It’s a respectable position and I am incapable of criticizing much of the logic supporting it.  There can be little debate that some of the physiological traits set forth in the BCA’s breed standard (the BCA holds a copyright on the American bulldog breed standard, which is used by the American Kennel Club when conducting competitions and evaluating breeders) drastically increase the likelihood of certain health problems.  For example, the BCA’s standard calls for a “very short” face and muzzle.  You don’t have to be Dr. Dolittle to realize that it is more laborious for a short-faced dog to breath and cool itself than it is for a dog with a comparatively longer muzzle.  Ergo, bulldogs are more likely than many other breeds to suffer from brachycephalic airway syndrome and heat-induced health problems.

Nor can I criticize the notion that current bulldog breeding practices (the ones that produce dogs that exhibit these traits) are motivated by a desire to increase the breed’s popularity by tapping into the latent human preference for pets with infantile appearances.  Do I think the bigwigs at the BCA have scoured the relevant scientific literature and devised an evil plan to exploit our psychological hard-wiring? Of course not (and that doesn’t appear to be what Mr. Denizet-Lewis thinks either).  But I do think they have developed conclusions — through passive observation, statistical tracking, and the accumulation of anecdotal “data” — as to what “look” prospective bulldog owners prefer.  And it just happens to be that in this case there is science supporting their conclusions about our preferences.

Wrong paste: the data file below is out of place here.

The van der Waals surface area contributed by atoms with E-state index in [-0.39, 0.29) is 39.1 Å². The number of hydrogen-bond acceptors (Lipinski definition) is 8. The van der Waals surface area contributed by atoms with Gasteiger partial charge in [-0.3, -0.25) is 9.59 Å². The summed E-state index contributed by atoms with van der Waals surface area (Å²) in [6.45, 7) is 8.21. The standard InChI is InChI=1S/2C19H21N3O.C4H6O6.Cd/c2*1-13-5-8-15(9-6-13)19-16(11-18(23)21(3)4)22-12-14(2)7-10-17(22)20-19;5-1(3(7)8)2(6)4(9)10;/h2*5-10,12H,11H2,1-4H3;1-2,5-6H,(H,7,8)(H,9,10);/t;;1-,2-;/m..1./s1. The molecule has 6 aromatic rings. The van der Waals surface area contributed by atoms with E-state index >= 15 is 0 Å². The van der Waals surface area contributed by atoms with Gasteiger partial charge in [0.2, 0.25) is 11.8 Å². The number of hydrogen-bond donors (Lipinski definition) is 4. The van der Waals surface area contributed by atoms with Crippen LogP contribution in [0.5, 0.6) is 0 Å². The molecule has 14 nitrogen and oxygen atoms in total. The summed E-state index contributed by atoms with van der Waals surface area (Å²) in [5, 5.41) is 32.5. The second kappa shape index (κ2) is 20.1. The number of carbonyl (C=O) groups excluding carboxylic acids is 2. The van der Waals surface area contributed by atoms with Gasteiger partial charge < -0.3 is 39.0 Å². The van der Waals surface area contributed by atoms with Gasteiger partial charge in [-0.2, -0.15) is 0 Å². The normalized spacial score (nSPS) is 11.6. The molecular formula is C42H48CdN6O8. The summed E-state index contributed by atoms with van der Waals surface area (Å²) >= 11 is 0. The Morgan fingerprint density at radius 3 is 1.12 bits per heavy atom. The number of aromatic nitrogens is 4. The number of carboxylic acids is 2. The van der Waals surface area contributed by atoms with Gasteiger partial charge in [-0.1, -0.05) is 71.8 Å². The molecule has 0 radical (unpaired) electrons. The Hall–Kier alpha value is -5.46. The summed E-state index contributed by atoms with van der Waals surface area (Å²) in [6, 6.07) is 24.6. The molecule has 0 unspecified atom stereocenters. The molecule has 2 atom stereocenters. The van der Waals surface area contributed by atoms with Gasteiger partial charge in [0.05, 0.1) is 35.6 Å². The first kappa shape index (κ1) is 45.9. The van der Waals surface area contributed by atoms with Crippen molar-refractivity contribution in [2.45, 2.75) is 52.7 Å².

In other words, I acknowledge that standard-setting bodies are encouraging bulldog breeders to produce dogs prone to health problems in order to increase the popularity of the breed.  I just don’t think that there’s anything wrong with that.

Mr. Denizet-Lewis attacks the current breeding practices for two similar but distinct reasons: (1) they shorten the lives of bulldogs and (2) they harm the welfare of bulldogs.  (He also notes that bulldog owners — constantly at the vet’s office, often forced to spend thousands of dollars a year on treatment, and needing to take various special precautions to ensure the continued health of their dogs — are suffering as a result of the current breeding practices.  But that isn’t really a basis for an ethical critique.  Bulldog owners don’t have to buy bulldogs.  If they don’t like what they’re signing up for, no one is forcing them to play.)  I think there are problems with both of his arguments.

Breeding Exclusively For Longevity Will Diminish Useful Diversity

To begin with, when it comes to breeding for longevity, the slope is quite slippery on the way from the position espoused in Mr. Denizet-Lewis’s article to some much thornier and unpleasant results.  If we accept that we have a duty to breed for longevity, then we must also accept that all the breeds that we know, love, and make productive use of in modern human society eventually are going to disappear.  If we all have a duty to breed our dogs to live as long as possible, then all breeds but one won’t make the cut as potential mates.  As we inch towards a world in which all dogs are afforded the longest lifetime their genes (and our meddling) will allow, we will erode all of the rich diversity which currently colors the modern canine world.  All breeds except for that one left standing at the end of the proverbial day would cease to be.

That would have serious “real-world” consequences.  Dogs are the most physically diverse land animals on our planet.  And their unique physical diversity allows them to contribute to human society in a wide variety of wonderful ways.  The breadth of these real-world contributions (from tracking missing persons and guarding property to providing support and therapeutic companionship) necessarily will be compromised if we breed their physical diversity out of them.